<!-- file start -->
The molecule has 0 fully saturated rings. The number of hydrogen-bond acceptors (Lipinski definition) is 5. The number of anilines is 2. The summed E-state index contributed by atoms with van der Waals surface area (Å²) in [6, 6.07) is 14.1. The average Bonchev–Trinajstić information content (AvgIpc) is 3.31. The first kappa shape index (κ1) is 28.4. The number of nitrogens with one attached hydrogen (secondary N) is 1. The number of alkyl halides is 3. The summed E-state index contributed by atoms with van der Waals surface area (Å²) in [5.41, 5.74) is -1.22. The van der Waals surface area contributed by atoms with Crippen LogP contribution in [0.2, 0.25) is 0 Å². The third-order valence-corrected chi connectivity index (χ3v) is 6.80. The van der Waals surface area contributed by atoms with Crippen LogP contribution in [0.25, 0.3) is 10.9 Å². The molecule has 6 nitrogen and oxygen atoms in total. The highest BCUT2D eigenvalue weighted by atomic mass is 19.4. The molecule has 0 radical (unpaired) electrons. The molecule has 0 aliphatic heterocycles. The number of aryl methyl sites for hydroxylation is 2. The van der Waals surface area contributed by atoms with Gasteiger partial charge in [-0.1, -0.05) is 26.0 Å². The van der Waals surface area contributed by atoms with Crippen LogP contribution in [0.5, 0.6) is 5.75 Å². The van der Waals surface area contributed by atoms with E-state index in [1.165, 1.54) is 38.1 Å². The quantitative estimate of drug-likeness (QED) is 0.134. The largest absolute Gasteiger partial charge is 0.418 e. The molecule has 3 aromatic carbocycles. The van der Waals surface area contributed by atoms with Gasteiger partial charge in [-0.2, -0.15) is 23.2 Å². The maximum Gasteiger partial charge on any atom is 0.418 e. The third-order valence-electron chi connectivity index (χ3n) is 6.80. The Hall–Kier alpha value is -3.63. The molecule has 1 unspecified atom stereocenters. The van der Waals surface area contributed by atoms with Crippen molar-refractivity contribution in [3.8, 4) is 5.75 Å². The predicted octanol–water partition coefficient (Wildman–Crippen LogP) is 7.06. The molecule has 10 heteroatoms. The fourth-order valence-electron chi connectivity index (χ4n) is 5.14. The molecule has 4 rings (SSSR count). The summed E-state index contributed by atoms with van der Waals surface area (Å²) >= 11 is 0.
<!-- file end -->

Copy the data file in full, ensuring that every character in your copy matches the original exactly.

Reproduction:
The molecule has 0 fully saturated rings. The number of hydrogen-bond acceptors (Lipinski definition) is 5. The number of anilines is 2. The summed E-state index contributed by atoms with van der Waals surface area (Å²) in [6, 6.07) is 14.1. The average Bonchev–Trinajstić information content (AvgIpc) is 3.31. The first kappa shape index (κ1) is 28.4. The number of nitrogens with one attached hydrogen (secondary N) is 1. The number of alkyl halides is 3. The summed E-state index contributed by atoms with van der Waals surface area (Å²) in [5.41, 5.74) is -1.22. The van der Waals surface area contributed by atoms with Crippen LogP contribution in [0.2, 0.25) is 0 Å². The third-order valence-corrected chi connectivity index (χ3v) is 6.80. The van der Waals surface area contributed by atoms with Crippen LogP contribution in [0.25, 0.3) is 10.9 Å². The molecule has 6 nitrogen and oxygen atoms in total. The highest BCUT2D eigenvalue weighted by atomic mass is 19.4. The molecule has 0 radical (unpaired) electrons. The molecule has 0 aliphatic heterocycles. The number of aryl methyl sites for hydroxylation is 2. The van der Waals surface area contributed by atoms with Gasteiger partial charge in [-0.1, -0.05) is 26.0 Å². The van der Waals surface area contributed by atoms with Crippen LogP contribution in [0.5, 0.6) is 5.75 Å². The van der Waals surface area contributed by atoms with E-state index in [1.165, 1.54) is 38.1 Å². The quantitative estimate of drug-likeness (QED) is 0.134. The largest absolute Gasteiger partial charge is 0.418 e. The molecule has 3 aromatic carbocycles. The van der Waals surface area contributed by atoms with Gasteiger partial charge in [-0.2, -0.15) is 23.2 Å². The maximum Gasteiger partial charge on any atom is 0.418 e. The third-order valence-electron chi connectivity index (χ3n) is 6.80. The Hall–Kier alpha value is -3.63. The molecule has 1 unspecified atom stereocenters. The van der Waals surface area contributed by atoms with Crippen molar-refractivity contribution in [3.8, 4) is 5.75 Å². The predicted octanol–water partition coefficient (Wildman–Crippen LogP) is 7.06. The molecule has 10 heteroatoms. The fourth-order valence-electron chi connectivity index (χ4n) is 5.14. The molecule has 4 rings (SSSR count). The summed E-state index contributed by atoms with van der Waals surface area (Å²) >= 11 is 0.